Now all roads lead to France and heavy is the tread
Of the living; but the dead returning lightly dance.
Edward Thomas, Roads

Sunday, August 7, 2016

Francesco Baracca, Enzo Ferrari, and the Prancing Pony

Italian veteran Enzo Ferrari liked to tell the story of how the prancing pony became his emblem. The black horse had been painted on the fuselage of the SPAD fighter flown by Francesco Baracca, Italian ace of aces, killed over the Montello in 1918. After winning a race in Ravenna in 1923 Baracca's father and mother congratulated him. The aviator's mother said, "Ferrari, why don't you put my son's prancing horse on your cars? It will bring you luck." He did, and it did.

Incidentally, Porsche has a similar emblem, but it's not connected to the Great War.  Stuttgart, the company's home base was founded in the 13th century as a horse farm. The company wanted to highlight its connection to the city.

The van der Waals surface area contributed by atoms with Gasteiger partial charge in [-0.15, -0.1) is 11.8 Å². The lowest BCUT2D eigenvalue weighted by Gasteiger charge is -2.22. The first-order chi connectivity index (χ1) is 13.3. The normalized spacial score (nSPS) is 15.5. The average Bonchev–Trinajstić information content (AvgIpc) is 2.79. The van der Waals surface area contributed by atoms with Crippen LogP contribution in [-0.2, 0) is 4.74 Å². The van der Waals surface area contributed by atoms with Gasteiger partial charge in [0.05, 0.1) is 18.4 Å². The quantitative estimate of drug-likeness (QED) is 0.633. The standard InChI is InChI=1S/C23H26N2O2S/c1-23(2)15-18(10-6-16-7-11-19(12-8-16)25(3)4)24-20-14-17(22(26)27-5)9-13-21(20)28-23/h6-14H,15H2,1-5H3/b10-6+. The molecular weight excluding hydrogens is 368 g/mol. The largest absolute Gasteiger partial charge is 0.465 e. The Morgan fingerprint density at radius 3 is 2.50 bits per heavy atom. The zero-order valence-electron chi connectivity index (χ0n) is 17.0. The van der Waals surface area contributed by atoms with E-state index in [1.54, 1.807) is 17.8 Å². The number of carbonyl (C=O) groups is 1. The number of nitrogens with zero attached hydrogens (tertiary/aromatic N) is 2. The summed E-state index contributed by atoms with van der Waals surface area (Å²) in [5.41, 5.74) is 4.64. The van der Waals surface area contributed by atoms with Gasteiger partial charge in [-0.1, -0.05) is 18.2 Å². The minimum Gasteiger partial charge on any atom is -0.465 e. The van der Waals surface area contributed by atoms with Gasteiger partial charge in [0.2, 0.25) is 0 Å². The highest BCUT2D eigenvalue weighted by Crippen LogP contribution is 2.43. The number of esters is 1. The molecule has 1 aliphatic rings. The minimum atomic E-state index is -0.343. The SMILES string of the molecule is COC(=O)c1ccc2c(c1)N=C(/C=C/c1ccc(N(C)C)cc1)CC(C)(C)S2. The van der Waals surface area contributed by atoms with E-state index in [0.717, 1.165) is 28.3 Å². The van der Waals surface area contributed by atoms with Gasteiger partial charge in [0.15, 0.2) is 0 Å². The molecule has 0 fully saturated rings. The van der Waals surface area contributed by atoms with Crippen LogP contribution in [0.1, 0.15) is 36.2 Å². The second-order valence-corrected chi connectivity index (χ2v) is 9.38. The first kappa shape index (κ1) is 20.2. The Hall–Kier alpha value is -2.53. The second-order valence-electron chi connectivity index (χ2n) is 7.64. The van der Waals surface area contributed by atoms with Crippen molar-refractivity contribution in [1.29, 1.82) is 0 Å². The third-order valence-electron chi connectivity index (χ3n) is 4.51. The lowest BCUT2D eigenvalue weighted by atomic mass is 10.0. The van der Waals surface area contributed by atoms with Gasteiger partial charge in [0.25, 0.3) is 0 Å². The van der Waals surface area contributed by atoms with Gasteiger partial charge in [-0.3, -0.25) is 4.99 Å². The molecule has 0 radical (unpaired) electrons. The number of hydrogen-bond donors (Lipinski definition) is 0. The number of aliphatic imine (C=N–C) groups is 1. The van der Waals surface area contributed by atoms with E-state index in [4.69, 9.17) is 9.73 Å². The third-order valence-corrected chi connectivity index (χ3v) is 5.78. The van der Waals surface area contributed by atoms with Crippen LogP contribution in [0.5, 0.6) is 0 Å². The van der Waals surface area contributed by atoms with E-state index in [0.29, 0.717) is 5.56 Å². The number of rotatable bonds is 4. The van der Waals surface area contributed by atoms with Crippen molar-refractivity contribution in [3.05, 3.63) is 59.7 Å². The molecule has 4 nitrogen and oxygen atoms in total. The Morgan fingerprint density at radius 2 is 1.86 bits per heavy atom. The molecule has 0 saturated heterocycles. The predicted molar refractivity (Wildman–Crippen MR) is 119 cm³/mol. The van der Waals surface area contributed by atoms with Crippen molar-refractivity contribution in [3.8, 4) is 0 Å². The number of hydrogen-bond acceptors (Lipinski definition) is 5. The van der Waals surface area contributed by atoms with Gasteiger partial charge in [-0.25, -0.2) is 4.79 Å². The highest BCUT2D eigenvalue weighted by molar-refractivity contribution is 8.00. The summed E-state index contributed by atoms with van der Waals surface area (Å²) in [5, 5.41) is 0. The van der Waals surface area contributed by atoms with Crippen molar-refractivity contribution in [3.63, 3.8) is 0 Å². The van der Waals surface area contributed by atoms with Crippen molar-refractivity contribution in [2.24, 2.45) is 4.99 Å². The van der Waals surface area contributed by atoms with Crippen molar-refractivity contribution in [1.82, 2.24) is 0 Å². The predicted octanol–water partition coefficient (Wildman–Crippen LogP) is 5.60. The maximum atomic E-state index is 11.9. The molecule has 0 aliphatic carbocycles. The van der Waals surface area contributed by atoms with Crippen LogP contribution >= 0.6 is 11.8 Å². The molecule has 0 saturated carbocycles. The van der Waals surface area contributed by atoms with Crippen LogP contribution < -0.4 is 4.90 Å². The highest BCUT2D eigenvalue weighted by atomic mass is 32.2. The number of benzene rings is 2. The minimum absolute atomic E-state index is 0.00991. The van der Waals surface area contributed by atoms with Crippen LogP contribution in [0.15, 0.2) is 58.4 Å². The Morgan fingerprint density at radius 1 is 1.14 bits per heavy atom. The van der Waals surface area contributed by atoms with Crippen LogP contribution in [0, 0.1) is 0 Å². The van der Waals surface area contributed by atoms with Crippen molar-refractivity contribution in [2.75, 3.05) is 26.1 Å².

1. Replies
    1. You got me going on this one so I looked it up on Wikipedia; I know not the most elegant of sources but fast.
      Wiki says "It was in origin a site for breeding cavalry horses, the Old High German name stuotengarten meaning "mare" (as in, an estate for horse-breeding, as it "were stud-yard)."

  2. Why did Barraca's parents think the horse would bring anyone luck, given that Francesco got killed?
    More likely, Ferrari thought the association with an aristocratic family would be good marketing.

    1. WWI Pilot's life expectancy in combat was measured in days, 11 in 1915, 21 in 1918, and that was if they managed to live through flight school.

      (1/3 of all pilot casualties in WWI occurred in flight training).

      He survived as a pilot for 6 years, pre-war and during the war.